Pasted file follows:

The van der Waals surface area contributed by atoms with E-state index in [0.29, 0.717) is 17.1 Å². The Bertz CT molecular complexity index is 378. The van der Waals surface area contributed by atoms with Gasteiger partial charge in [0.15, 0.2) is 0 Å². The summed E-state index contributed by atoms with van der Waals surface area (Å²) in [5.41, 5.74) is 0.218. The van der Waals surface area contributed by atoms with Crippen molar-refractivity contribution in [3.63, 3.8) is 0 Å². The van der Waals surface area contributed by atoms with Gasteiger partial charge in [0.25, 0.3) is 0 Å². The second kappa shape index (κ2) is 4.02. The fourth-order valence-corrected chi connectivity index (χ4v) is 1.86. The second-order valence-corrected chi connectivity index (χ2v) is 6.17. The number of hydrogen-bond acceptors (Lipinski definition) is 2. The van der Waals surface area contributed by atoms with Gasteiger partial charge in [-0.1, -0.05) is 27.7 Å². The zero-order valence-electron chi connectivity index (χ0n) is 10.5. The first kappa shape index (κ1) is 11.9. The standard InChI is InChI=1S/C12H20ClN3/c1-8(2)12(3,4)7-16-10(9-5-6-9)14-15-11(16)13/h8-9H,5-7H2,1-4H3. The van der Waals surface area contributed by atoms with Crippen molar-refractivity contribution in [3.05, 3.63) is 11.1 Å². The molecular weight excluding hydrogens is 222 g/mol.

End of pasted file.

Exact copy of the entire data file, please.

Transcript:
The van der Waals surface area contributed by atoms with E-state index in [0.29, 0.717) is 17.1 Å². The Bertz CT molecular complexity index is 378. The van der Waals surface area contributed by atoms with Gasteiger partial charge in [0.15, 0.2) is 0 Å². The summed E-state index contributed by atoms with van der Waals surface area (Å²) in [5.41, 5.74) is 0.218. The van der Waals surface area contributed by atoms with Crippen molar-refractivity contribution in [3.63, 3.8) is 0 Å². The van der Waals surface area contributed by atoms with Gasteiger partial charge in [0.25, 0.3) is 0 Å². The second kappa shape index (κ2) is 4.02. The fourth-order valence-corrected chi connectivity index (χ4v) is 1.86. The second-order valence-corrected chi connectivity index (χ2v) is 6.17. The number of hydrogen-bond acceptors (Lipinski definition) is 2. The van der Waals surface area contributed by atoms with Gasteiger partial charge in [-0.1, -0.05) is 27.7 Å². The zero-order valence-electron chi connectivity index (χ0n) is 10.5. The first kappa shape index (κ1) is 11.9. The standard InChI is InChI=1S/C12H20ClN3/c1-8(2)12(3,4)7-16-10(9-5-6-9)14-15-11(16)13/h8-9H,5-7H2,1-4H3. The van der Waals surface area contributed by atoms with Crippen molar-refractivity contribution in [3.05, 3.63) is 11.1 Å². The molecular weight excluding hydrogens is 222 g/mol.